Karma could mean billions for Facebook.
Facebook acquired mobile commerce startup, Karma. This acquisition didn't get nearly the attention it deserved.
As Chris Dixon wrote about Facebook's Business Model:
The key question when trying to value Facebook’s stock is: can they find another business model that generates significantly more revenue per user without hurting the user experience? (And can they do that in an increasingly mobile world where display ads have been even less effective.)
If they do that, the company is probably worth a lot more than the expected $100B IPO valuation. If they don’t, it’s probably worth a lot less.
Karma has proven that it can create great e-commerce experiences on mobile devices out of social data, Facebook's acquisition gives them a valuable asset that they can use to unlock social commerce revenue.
While there is obviously still risk in this model, Facebook users have already proven that they are willing to engage in social commerce on the platform. In July of 2009, Facebook facilitated about 1 commerce transaction (virtual goods) per year for every 3 users of their site, making an average of 30 cents for every user who signed up for the site.
If they can mirror and grow that success on a 900 million user audience, it's a massive revenue line for them. Based on some of the historical and industry averages, I put together a spreadsheet that allows you to see how much Facebook Gifts could make in a year based on your own assumptions (make your own assumptions for the yellow numbers, watch the grey numbers change).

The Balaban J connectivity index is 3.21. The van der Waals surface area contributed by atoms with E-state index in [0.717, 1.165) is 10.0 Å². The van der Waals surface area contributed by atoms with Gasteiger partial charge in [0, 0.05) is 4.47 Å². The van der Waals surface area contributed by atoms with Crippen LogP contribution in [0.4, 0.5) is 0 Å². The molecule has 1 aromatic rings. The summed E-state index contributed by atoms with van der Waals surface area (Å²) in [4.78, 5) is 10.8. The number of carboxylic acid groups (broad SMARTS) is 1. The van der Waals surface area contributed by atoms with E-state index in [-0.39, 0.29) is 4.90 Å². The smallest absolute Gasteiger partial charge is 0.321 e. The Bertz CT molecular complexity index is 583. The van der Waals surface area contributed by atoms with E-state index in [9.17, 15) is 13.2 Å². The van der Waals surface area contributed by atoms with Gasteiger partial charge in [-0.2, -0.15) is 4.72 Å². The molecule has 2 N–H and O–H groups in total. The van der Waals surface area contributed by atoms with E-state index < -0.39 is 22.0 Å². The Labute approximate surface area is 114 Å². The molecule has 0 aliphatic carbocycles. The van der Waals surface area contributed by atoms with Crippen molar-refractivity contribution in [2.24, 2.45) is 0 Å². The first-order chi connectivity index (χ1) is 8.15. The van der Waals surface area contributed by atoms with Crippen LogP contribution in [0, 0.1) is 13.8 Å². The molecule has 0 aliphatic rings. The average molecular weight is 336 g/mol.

Congrats to both the teams at Facebook and Karma, I hope this is a case where the combination is bigger than the sum of it's parts.
Giving our solar system a "slap in the face"
- A stream of galactic debris is hurtling at us, pulling dark matter along with it
- It's traveling so quickly it's been described as a hurricane of dark matter
- Scientists are excited to set their particle detectors at the onslffaught
The climate change we're witnessing is more dramatic than we might think.
A lazy buzz phrase – 'Is this the new normal?' – has been doing the rounds as extreme climate events have been piling up over the past year. To which the riposte should be: it's worse than that – we're on the road to even more frequent, more extreme events than we saw this year.
Once again, our circadian rhythm points the way.
- Seven individuals were locked inside a windowless, internetless room for 37 days.
- While at rest, they burned 130 more calories at 5 p.m. than at 5 a.m.
- Morning time again shown not to be the best time to eat.
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